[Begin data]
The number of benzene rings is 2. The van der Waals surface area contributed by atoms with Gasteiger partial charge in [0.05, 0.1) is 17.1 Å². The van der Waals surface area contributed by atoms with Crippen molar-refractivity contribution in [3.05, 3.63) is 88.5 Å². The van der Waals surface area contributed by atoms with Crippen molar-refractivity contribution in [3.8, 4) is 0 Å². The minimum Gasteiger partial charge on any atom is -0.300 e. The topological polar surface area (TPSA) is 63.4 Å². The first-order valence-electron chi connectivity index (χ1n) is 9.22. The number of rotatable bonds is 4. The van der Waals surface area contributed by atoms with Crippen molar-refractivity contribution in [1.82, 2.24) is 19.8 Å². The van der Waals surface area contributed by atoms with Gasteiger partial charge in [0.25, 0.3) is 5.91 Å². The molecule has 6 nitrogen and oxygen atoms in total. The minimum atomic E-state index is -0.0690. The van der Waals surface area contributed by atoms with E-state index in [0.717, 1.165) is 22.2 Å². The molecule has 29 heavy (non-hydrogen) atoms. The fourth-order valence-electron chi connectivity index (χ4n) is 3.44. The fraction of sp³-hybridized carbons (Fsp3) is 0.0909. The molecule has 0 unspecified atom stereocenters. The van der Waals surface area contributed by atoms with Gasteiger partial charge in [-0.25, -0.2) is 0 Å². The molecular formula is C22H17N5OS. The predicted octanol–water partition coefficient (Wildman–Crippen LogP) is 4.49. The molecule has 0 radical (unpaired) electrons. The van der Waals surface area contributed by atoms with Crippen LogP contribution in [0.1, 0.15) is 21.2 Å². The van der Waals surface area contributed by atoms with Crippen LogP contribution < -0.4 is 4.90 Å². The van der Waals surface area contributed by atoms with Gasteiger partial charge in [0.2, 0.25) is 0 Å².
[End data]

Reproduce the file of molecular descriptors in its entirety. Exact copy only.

The number of benzene rings is 2. The van der Waals surface area contributed by atoms with Gasteiger partial charge in [0.05, 0.1) is 17.1 Å². The van der Waals surface area contributed by atoms with Crippen molar-refractivity contribution in [3.05, 3.63) is 88.5 Å². The van der Waals surface area contributed by atoms with Crippen molar-refractivity contribution in [3.8, 4) is 0 Å². The minimum Gasteiger partial charge on any atom is -0.300 e. The topological polar surface area (TPSA) is 63.4 Å². The first-order valence-electron chi connectivity index (χ1n) is 9.22. The number of rotatable bonds is 4. The van der Waals surface area contributed by atoms with Crippen molar-refractivity contribution in [1.82, 2.24) is 19.8 Å². The van der Waals surface area contributed by atoms with Gasteiger partial charge in [0.25, 0.3) is 5.91 Å². The molecule has 6 nitrogen and oxygen atoms in total. The minimum atomic E-state index is -0.0690. The van der Waals surface area contributed by atoms with E-state index in [0.717, 1.165) is 22.2 Å². The molecule has 29 heavy (non-hydrogen) atoms. The fourth-order valence-electron chi connectivity index (χ4n) is 3.44. The fraction of sp³-hybridized carbons (Fsp3) is 0.0909. The molecule has 0 unspecified atom stereocenters. The van der Waals surface area contributed by atoms with Gasteiger partial charge in [-0.25, -0.2) is 0 Å². The molecular formula is C22H17N5OS. The predicted octanol–water partition coefficient (Wildman–Crippen LogP) is 4.49. The molecule has 0 radical (unpaired) electrons. The van der Waals surface area contributed by atoms with Crippen LogP contribution in [0.1, 0.15) is 21.2 Å². The van der Waals surface area contributed by atoms with Crippen LogP contribution < -0.4 is 4.90 Å². The van der Waals surface area contributed by atoms with Gasteiger partial charge in [0.2, 0.25) is 0 Å².